Case Presentation: A 74-year-old woman presents to the ED with acute on chronic right upper quadrant pain that awoke her from a dead sleep. She reported struggling with intermittent abdominal pain, nausea, and vomiting over the past several months, but not previously this severe. Patient denied fevers or chills. Labs were remarkable for leukocytosis, transaminitis, and elevated lipase. A CT abdomen revealed diffuse pneumobilia in the bile and hepatic duct as well as gallbladder. No common bile duct dilatation was visualized. The CT scan was followed by MRCP, which demonstrated a cholecysto-duodenal fistula with a 3.0cm gallstone at the level of the fistula, and another 2.3cm gallstone in an ileal loop. EGD revealed a 1.5cm obstructing biliary stone in the 2nd portion of the duodenum consistent with Bouveret’s syndrome. The stone was removed via basket retrieval during endoscopy. ERCP was performed without visualization of the fistula. Multiple stones were swept from the common bile duct, and a stent was placed given MRCP findings. She recovered well and was discharged the following day.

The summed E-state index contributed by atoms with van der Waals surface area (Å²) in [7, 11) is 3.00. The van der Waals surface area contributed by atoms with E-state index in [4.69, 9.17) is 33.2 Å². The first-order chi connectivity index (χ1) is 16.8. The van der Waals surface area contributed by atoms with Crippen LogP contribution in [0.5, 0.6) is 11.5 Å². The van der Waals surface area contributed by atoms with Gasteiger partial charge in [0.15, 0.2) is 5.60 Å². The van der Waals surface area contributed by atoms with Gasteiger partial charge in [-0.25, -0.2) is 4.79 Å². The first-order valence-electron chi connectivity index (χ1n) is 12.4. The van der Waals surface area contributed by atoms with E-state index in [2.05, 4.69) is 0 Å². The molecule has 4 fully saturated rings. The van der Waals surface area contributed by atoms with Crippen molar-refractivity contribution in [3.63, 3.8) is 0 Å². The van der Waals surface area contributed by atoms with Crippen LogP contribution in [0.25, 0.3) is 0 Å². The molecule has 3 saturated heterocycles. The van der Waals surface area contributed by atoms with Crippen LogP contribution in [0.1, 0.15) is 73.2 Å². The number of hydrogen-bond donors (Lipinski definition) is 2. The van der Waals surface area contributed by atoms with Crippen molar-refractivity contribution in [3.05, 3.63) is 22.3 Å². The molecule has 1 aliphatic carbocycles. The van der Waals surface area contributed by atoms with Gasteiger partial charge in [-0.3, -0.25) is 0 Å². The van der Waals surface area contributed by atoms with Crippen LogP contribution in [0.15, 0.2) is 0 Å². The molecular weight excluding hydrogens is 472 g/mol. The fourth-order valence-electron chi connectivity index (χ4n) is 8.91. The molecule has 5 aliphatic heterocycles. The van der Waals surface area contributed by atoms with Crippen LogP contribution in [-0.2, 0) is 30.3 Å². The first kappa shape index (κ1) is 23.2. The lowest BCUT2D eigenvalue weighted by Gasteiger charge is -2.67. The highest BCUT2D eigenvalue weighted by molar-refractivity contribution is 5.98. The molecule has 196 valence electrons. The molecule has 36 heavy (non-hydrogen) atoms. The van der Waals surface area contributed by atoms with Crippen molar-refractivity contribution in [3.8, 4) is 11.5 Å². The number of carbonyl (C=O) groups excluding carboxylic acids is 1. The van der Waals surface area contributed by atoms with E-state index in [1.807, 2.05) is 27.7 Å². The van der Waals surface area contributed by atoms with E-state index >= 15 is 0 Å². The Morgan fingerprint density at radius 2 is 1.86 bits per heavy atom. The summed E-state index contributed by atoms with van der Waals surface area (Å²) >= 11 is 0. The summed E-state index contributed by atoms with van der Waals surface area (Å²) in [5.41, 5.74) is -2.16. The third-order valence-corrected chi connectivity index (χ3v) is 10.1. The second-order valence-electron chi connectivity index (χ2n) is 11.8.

Discussion: Gallstone ileus is an uncommon complication of cholelithiasis as well as an uncommon etiology of mechanical small bowel obstruction. It is most commonly seen in elderly females with a history of hypertension and diabetes, and is the cause of 25% of mechanical small bowel obstructions in patients older than 65 years old. The typical etiology for gallstone ileus is reoccurring cholecystitis secondary to cholelithiasis with subsequent cystic duct obstruction. The repeated inflammation and subsequent adhesions results in a cholecysto-enteric fistula, which was the likely modality of entry for our patient’s stone. Management of gallstone ileus typically requires surgical management. However, in Bouveret’s syndrome the stone establishes a fistula and migrates to the duodenum, and less invasive removal is often attempted first via endoscopy with or without lithotripsy. CT scan is not always diagnostic of Bouveret’s or gallstone ileus, as once stones enter the gut they have similar appearance to calcified stool. Pneumobilia is a common finding; however, and when present should prompt further diagnostic imaging (MRCP).

Conclusions: • Pneumobilia on CT with clinical signs of mechanical obstruction should raise suspicion for a cholecysto-enteric fistula, which is best visualized on MRCP.• Bouveret’s is an uncommon cause of mechanical bowel obstruction, but should be considered in elderly females with a history of cholelithiasis, hypertension, and diabetes who present with obstructive symptoms.